Our children grow up way too fast! Can you remember when you put the crib together? Do you remember the ride home and thinking; they’re sending me without an instruction manual? The nurse is not coming home with me? Fast forward to the now talking, independent 4, 5 or 6 year old who comes home and demands not be put in a “baby” seat anymore.
What do you do? Is it time to move to a booster and seat belt or should you keep them in the car seat with a 5 point harness? We’ve gathered together some facts and helpful pointers to guide you to a decision that’s right for you.
Seat belts are designed for adults who have bigger and stronger bodies than children. Therefore smaller children who do not fit in an adult seat belt are at risk of either being ejected from a vehicle during a crash or suffering severe injuries. It is important to bear in mind that a 5 point harness will spread crash forces out, minimising whiplash type injuries and keeping your little one secure. We would recommend that as long as your child’s head is still protected by their current seat to keep them in it for as long as possible.
Most commonly the lap part of the adult seat belt will sit too high on a young child meaning in the event of an accident internal organs and the spine would be seriously damaged. Because of their small stature and the underdeveloped pelvic bones, the seat belt will ride up to the abdomen which would get crushed by the forces of an accident. Preventing this is one of the main reasons for using a booster seat. They elevate the child, meaning the lap belt will sit lower across the body. However they only work if a child is big enough.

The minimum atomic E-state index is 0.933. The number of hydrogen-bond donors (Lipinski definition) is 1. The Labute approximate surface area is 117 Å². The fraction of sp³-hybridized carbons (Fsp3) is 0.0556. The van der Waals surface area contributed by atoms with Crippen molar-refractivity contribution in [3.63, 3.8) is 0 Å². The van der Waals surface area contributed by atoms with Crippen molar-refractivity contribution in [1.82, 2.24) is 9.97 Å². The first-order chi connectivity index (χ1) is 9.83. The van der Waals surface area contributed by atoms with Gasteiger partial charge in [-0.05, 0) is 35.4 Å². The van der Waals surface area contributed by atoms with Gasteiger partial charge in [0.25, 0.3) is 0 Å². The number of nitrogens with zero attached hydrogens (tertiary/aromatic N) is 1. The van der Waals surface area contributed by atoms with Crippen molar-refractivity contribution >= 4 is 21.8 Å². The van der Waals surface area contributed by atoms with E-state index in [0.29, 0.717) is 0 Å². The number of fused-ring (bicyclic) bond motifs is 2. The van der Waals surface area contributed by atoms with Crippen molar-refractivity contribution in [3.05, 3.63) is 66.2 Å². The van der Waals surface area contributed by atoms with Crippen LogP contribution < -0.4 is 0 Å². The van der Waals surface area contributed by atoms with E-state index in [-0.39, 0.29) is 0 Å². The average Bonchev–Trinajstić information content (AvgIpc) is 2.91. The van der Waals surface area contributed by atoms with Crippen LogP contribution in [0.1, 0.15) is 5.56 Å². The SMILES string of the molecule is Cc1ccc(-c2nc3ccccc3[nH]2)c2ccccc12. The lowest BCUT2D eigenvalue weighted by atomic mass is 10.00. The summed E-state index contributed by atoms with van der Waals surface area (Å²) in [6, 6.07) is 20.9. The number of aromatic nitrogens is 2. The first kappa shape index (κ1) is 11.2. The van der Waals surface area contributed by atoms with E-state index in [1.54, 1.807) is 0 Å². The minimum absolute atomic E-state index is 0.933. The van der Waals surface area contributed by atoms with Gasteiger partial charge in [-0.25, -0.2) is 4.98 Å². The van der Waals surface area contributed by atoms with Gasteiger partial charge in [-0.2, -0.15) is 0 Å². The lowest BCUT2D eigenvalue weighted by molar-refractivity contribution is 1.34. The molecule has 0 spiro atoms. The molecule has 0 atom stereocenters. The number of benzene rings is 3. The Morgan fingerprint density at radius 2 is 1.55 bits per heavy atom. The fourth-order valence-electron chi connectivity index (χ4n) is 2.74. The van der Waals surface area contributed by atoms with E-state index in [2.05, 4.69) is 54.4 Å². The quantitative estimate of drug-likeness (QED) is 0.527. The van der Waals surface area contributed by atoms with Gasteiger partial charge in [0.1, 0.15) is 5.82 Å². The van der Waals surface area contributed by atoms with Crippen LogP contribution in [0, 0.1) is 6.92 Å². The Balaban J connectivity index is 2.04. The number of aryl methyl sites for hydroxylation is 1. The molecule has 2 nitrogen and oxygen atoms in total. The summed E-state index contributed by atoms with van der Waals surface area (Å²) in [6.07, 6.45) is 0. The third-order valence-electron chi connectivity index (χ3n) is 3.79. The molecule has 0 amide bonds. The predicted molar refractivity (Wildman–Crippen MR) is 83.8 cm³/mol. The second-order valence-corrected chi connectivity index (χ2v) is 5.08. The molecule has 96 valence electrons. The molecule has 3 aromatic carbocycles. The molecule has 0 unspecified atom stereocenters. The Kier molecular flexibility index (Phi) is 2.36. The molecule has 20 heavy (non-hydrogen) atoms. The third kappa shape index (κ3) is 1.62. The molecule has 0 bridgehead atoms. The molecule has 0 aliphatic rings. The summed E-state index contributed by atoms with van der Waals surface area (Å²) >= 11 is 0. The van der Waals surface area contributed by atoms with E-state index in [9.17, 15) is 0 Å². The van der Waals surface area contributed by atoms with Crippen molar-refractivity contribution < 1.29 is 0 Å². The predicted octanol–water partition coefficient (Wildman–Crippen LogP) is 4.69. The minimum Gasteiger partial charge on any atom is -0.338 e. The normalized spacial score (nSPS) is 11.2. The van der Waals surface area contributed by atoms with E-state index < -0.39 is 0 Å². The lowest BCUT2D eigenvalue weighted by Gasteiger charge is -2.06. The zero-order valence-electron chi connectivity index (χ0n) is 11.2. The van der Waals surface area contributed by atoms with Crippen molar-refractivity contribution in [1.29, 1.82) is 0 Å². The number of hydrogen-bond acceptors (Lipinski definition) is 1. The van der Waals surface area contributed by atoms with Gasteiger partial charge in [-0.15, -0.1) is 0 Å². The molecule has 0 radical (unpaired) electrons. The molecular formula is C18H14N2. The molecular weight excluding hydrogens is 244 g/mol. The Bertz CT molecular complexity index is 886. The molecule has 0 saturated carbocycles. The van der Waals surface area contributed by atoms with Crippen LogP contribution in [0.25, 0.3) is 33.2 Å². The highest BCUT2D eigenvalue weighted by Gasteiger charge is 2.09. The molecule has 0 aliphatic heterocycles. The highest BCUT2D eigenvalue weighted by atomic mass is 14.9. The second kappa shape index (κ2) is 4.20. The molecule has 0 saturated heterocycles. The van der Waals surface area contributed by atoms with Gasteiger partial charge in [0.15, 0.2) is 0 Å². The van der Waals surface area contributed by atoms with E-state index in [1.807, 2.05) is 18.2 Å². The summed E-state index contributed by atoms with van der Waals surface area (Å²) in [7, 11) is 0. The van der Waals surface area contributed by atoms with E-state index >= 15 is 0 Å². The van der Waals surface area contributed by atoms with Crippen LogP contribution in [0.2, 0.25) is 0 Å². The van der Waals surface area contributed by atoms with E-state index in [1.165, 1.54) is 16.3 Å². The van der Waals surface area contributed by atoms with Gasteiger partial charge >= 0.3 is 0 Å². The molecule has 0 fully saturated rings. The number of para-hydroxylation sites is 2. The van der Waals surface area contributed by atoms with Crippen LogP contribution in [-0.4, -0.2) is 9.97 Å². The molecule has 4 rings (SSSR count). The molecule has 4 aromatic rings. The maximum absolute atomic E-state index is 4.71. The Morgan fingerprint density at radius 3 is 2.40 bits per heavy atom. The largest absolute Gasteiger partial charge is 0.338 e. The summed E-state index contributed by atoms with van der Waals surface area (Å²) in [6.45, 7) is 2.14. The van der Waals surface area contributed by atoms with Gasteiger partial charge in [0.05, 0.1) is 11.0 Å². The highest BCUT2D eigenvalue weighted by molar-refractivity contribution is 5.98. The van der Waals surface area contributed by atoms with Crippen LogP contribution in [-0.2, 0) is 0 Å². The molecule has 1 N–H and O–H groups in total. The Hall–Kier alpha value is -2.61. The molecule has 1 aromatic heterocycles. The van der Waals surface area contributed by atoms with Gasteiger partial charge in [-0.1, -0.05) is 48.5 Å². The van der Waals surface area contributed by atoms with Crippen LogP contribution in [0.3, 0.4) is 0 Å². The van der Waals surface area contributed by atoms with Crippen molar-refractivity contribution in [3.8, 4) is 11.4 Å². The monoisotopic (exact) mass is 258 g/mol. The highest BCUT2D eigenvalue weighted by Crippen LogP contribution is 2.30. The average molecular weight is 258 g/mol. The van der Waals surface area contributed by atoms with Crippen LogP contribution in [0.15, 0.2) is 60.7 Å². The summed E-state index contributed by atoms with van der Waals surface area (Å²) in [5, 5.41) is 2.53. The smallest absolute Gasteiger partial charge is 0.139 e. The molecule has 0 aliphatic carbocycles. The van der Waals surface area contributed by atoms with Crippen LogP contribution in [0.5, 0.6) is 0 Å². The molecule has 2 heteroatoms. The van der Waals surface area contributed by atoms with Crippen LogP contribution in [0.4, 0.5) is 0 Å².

The lap belt should lie flat across the top of the thighs. Not across the abdomen
The earliest weight for moving a child up to a booster seat is 15kg but at this weight a child might not be 4 and could still be very small. Even with a booster cushion it’s possible the seat belt will sit too high on the abdomen. We would recommend before using a booster or any car seat, to test it out with your little one in it. For boosters the seat belt should lie as low as possible, ideally across the top of the thighs. The shoulder belt should lie flat on the shoulder and not cut into the neck.
Side impact protection is also an important consideration. A quarter of accidents are side impact collisions so high back boosters offer much better protection. The sides are also very useful as support when sleeping and stop your child’s body leaning to the side and potentially falling out of the seatbelt. Again, it’s important to check that your child fits in the booster, especially the shoulder width and height of the head rest. You should also check the seat fits properly in your car as the roof height or angle of the seat back might make it awkward to fit. A further benefit of a high back booster is the shoulder belt guide which will ensure the belt lies flat on the shoulder, avoiding the issue of it digging into the neck or being too high.
Lastly the most important thing to remember is that legally a booster seat of any description is required until your child is either 12 or 135cm in height, whichever comes first. At this point the neck is strong enough and body large enough to be supported properly by the adult seat belt alone.